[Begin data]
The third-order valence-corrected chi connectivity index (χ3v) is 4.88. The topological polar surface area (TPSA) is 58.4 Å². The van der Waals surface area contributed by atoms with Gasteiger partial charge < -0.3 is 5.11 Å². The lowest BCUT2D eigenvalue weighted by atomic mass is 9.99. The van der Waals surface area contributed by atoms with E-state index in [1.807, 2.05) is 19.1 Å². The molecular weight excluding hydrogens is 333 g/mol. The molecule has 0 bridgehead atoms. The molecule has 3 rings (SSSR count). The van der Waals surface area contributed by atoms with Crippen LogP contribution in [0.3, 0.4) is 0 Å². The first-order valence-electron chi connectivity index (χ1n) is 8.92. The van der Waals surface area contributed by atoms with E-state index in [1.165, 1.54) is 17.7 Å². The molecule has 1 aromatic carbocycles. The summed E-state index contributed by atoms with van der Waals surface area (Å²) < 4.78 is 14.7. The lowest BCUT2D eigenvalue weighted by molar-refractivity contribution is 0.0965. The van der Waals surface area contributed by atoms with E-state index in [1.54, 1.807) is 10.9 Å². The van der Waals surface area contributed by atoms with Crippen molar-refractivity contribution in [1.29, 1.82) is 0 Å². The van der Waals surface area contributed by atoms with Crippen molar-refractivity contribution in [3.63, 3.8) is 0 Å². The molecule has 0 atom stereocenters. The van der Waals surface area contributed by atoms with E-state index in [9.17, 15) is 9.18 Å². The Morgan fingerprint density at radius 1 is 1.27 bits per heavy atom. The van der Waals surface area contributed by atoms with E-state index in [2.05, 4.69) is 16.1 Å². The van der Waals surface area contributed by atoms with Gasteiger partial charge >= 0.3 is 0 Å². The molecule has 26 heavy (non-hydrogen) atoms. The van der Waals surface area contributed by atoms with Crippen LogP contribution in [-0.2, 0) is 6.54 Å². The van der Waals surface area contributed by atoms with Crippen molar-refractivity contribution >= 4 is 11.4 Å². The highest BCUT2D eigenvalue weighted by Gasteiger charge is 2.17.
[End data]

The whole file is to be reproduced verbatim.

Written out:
The third-order valence-corrected chi connectivity index (χ3v) is 4.88. The topological polar surface area (TPSA) is 58.4 Å². The van der Waals surface area contributed by atoms with Gasteiger partial charge < -0.3 is 5.11 Å². The lowest BCUT2D eigenvalue weighted by atomic mass is 9.99. The van der Waals surface area contributed by atoms with E-state index in [1.807, 2.05) is 19.1 Å². The molecular weight excluding hydrogens is 333 g/mol. The molecule has 0 bridgehead atoms. The molecule has 3 rings (SSSR count). The van der Waals surface area contributed by atoms with Crippen LogP contribution in [0.3, 0.4) is 0 Å². The first-order valence-electron chi connectivity index (χ1n) is 8.92. The van der Waals surface area contributed by atoms with E-state index in [1.165, 1.54) is 17.7 Å². The molecule has 1 aromatic carbocycles. The summed E-state index contributed by atoms with van der Waals surface area (Å²) < 4.78 is 14.7. The lowest BCUT2D eigenvalue weighted by molar-refractivity contribution is 0.0965. The van der Waals surface area contributed by atoms with E-state index in [1.54, 1.807) is 10.9 Å². The van der Waals surface area contributed by atoms with Crippen molar-refractivity contribution in [1.29, 1.82) is 0 Å². The van der Waals surface area contributed by atoms with Crippen molar-refractivity contribution in [3.63, 3.8) is 0 Å². The molecule has 0 atom stereocenters. The van der Waals surface area contributed by atoms with E-state index in [9.17, 15) is 9.18 Å². The Morgan fingerprint density at radius 1 is 1.27 bits per heavy atom. The van der Waals surface area contributed by atoms with E-state index in [2.05, 4.69) is 16.1 Å². The van der Waals surface area contributed by atoms with Gasteiger partial charge >= 0.3 is 0 Å². The molecule has 26 heavy (non-hydrogen) atoms. The van der Waals surface area contributed by atoms with Crippen LogP contribution in [-0.2, 0) is 6.54 Å². The van der Waals surface area contributed by atoms with Crippen molar-refractivity contribution >= 4 is 11.4 Å². The highest BCUT2D eigenvalue weighted by Gasteiger charge is 2.17.